Raven Crime Reads: "This is Italian hardboiled noir at its best."
Date: Sep 20 2013
Pellegrini, the unforgettable hero of The Goodbye Kiss, has been living an ‘honest’ life for eleven years. But that’s about to change. His lawyer has been deceiving him and now Giorgio is forced into service as an unwilling errand boy for an organised crime syndicate. At one time, Giorgio wouldn’t have thought twice about robbing, kidnapping and killing in order to get what he wanted, but these days he realises he’s too old in the tooth to face his enemies head-on. To return to his peaceful life as a successful businessman he’s going to have to find another out…
With The Goodbye Kiss being one of my favourite crime thrillers of all time, I relished the opportunity of catching up with its mesmerising protagonist Giorgio Pelligrini in this new tale from Massimo Carlotto. Having been exonerated of a murder charge, and now running a restaurant in the guise of a respectable businessman, what I can promise you is that Pellegrini has lost none of his edge, despite seemingly living a blame free life and going straight. Do not be fooled. There’s about as much chance of him avoiding trouble, as there is of him entering the priesthood, and as his criminal cohorts try to pull the wool over his eyes and play him for a fool, Pellegrini decides the time is right to remind them of what a force he can be, “The time had come to remember who I once was, what I’d done to get ahead. I’d shot my best friend in the head, I’d betrayed, cheated, raped, robbed, and eliminated anyone who got in the way of my reaching my objective.” Pellegrini’s seemingly upstanding circle of business associates, reflect the inherent motif in Italian crime fiction, as being out for what they can get, be it politically or financially, and Pellegrini has been attending to the more carnal needs of his clientele through his involvement in sex trafficking. As he begins to uncover the betrayal and double crossing of his less than honest associates, the hardcore Pellegrini returns and his vengeance is brutal and exact, and Carlotto once again cannot be accused of pulling any punches in his depiction of Pelligrini’s swift and vicious revenge.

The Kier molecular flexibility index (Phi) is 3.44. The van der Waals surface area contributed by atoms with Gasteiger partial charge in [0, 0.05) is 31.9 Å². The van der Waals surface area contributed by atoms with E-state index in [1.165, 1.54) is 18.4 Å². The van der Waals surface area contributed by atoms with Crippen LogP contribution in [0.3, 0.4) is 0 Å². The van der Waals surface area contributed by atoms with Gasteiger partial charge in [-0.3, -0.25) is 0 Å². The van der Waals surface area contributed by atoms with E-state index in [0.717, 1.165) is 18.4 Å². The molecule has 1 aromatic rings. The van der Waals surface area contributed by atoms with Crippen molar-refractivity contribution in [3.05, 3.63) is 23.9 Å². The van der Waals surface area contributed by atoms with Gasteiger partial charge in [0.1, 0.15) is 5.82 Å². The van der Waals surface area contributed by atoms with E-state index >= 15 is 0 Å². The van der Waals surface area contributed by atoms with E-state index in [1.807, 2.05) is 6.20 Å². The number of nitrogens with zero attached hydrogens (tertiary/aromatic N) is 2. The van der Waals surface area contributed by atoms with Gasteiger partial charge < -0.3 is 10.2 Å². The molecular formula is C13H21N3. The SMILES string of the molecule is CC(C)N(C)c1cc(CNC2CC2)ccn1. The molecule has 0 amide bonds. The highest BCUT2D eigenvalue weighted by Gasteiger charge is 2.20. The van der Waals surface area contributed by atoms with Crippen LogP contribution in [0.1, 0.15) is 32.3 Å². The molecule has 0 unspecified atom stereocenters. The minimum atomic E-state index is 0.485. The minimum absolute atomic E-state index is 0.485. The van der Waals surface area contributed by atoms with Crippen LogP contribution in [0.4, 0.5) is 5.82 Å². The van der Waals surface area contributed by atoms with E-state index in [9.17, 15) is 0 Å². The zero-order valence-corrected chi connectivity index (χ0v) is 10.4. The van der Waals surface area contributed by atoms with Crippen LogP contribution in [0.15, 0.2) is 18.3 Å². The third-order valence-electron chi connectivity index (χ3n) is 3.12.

This is Italian hardboiled noir at its best, from the punchy dialogue, the great cast of characters and the simpering attentions of the spineless women who hang on Pellegrini’s every word or his rationed bouts of Giorgio-love. As one of his unfortunate women comments, “the only way to love you is to abandon yourself and plunge down into the abyss that you dig for every woman that lets you get near her.” He demeans and controls his wife, and amazingly she lets him, and embarks on an affair with his wife’s best friend, who is even more keen it would appear to be treated like dirt. And as for the only woman brave enough to try and cross him? It doesn’t end well. But this all adds to the gritty masculinity of the book which I think is the key to the success of Carlotto and others in this genre, and what I enjoy about these books. The bad guys are utterly bad, but totally compelling, and as much as you sit in judgement of them as a reader, there is a strangely alluring glamour to characters like Pellegrini that sucks you in, chews you up, and spits you out the other end. A slim but totally satisfying read.
Massimo Carlotto is one of the best -known living crime writers in Europe. In addition to the many titles in his extremely popular Alligator series, and his stand-alone noir novels, he is also the author of The Fugitive, in which he tells the story of his arrest and trial for a crime he didn’t commit, and his subsequent years on the run. Carlotto’s novel The Goodby Kiss was a finalist for the MWA’s Edgar Award for Best Novel.